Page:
Sheriffs reject Virginia attorney general’s request for body armor

Prince Edward County doesn’t have any extra or expired body armor to give. The same goes for Buckingham and Cumberland counties. The three sheriffs were not among those that donated body armor and other tactical equipment upon Virginia Attorney General Jason Miyares’ request. According to Miyares’ office on Tuesday, 23 sheriffs in Virginia have provided 800 vests, 50 helmets and 75 protective plates, which Miyares plans to ship to Israel, to support the Israeli Defense Force.

When The Herald asked about the three departments mentioned above, the attorney general’s office said they didn’t donate. 

“They are not part of the (list of) 23 sheriffs,” said Victoria LaCivita, speaking of Prince Edward Sheriff Tony Epps, Buckingham Sheriff Billy Kidd and Cumberland Sheriff Darrell Hodges. 

The reason is pretty simple. Miyares had asked for spare or expired material. That’s not something the three sheriffs keep around. 

“We don’t keep outdated vests,” Epps said. “The vests we use are good for five years and have to be discarded upon expiration. So we just didn’t have any to donate.” 

There’s a good reason why Sheriff Epps doesn’t keep expired vests. The fibers in the bulletproof vests break down over time. Think of it like your regular clothes. If you wear them enough, they break down, tear and have to be thrown away. It’s the same for vests and other body armor. Once they reach that five year mark, according to the National Institute of Justice, the armor weakens, so if anyone uses it, the material won’t provide the same amount of protection. 

In this region, Charlotte County Sheriff Royal Freeman was the only one who donated equipment. 

“The Charlotte County Sheriff’s Office is donating expired ballistic vests, to be given to the Israeli military,” Freeman said in a statement. 

How does this work? 

Freeman added the items were packed up on Oct. 31 and delivered to the attorney general’s office in Richmond. On Nov. 1, Miyares and his staff confirmed they packed equipment received from the sheriffs in Virginia, loading it up into a truck to be taken to New York City. Then the material was flown to Israel.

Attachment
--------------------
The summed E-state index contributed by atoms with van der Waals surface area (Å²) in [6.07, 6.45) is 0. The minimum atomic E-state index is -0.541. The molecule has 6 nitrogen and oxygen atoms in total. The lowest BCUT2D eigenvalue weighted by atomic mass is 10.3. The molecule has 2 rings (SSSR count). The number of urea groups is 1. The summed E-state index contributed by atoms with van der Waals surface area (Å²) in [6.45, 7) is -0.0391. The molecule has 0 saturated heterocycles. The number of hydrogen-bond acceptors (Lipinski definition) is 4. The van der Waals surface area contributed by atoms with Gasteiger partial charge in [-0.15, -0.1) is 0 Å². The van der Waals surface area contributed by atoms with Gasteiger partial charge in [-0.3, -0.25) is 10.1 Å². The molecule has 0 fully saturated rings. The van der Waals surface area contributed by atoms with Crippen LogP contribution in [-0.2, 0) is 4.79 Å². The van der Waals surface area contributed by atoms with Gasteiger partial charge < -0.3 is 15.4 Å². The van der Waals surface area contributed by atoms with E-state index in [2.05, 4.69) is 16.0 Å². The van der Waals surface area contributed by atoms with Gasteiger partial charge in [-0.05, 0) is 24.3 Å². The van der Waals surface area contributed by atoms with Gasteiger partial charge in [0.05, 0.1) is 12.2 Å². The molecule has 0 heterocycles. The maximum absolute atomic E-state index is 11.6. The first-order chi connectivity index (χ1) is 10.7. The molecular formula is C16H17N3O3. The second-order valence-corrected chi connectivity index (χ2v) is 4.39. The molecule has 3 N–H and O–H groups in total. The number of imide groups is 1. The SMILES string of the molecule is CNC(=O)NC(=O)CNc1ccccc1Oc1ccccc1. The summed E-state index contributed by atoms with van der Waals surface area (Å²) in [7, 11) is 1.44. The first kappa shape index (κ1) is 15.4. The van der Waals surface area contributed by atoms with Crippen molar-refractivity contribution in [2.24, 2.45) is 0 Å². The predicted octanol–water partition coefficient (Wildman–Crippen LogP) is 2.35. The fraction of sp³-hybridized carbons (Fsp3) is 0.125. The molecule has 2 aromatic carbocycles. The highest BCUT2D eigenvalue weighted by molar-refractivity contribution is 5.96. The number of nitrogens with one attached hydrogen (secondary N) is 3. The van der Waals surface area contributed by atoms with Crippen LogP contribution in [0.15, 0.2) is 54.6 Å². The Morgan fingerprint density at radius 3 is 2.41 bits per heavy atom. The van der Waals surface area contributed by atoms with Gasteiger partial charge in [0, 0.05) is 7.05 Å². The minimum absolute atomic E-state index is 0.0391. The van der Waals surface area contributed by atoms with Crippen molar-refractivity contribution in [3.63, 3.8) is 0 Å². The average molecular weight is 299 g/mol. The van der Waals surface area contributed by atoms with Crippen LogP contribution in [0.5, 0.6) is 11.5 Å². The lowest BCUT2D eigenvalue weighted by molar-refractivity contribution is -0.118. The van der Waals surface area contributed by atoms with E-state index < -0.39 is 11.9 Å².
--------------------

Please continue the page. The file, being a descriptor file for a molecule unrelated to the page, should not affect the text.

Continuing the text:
The request came back on Oct. 17, as Miyares said he wanted to do something in the wake of the Hamas attacks of Oct. 7. 

“I am shocked and grieved by the senseless terrorist attacks on Israel by the Hamas terrorist organization,” Miyares said in a statement. “The loss of innocent life and disregard for human rights is painfully tragic to see.” 

Miyares said he’s seen multiple groups offering support or humanitarian relief. What he wanted to do was something along the same lines, but given to a different group. 

“My office is coordinating efforts to collect surplus body armor, protective gear, and tactical equipment from local law enforcement departments that want to help the Israel Defense Forces fight terrorism in Israel and Palestine,” Miyares said. “If you have excess law enforcement protective equipment, my office will collect them and ship it to the Israel Defense Forces.”

Some departments can’t give body armor

As previously mentioned, Lunenburg, Prince Edward, Buckingham and Cumberland sheriffs departments all declined to take part. 

Miyares said he recognized some departments couldn’t contribute. 

“While I’m aware that some police departments are stretched for resources, there are many departments that have expired equipment (that is) required to be donated or discarded,” Miyares wrote. “During my trip to Israel earlier this year, I met women and men who serve in the Israel Defense Forces who are willing to give their lives to maintain peace in this region of the world. They are committed to democracy and the public safety of their land, and I am proud to stand with them during this difficult time.” 


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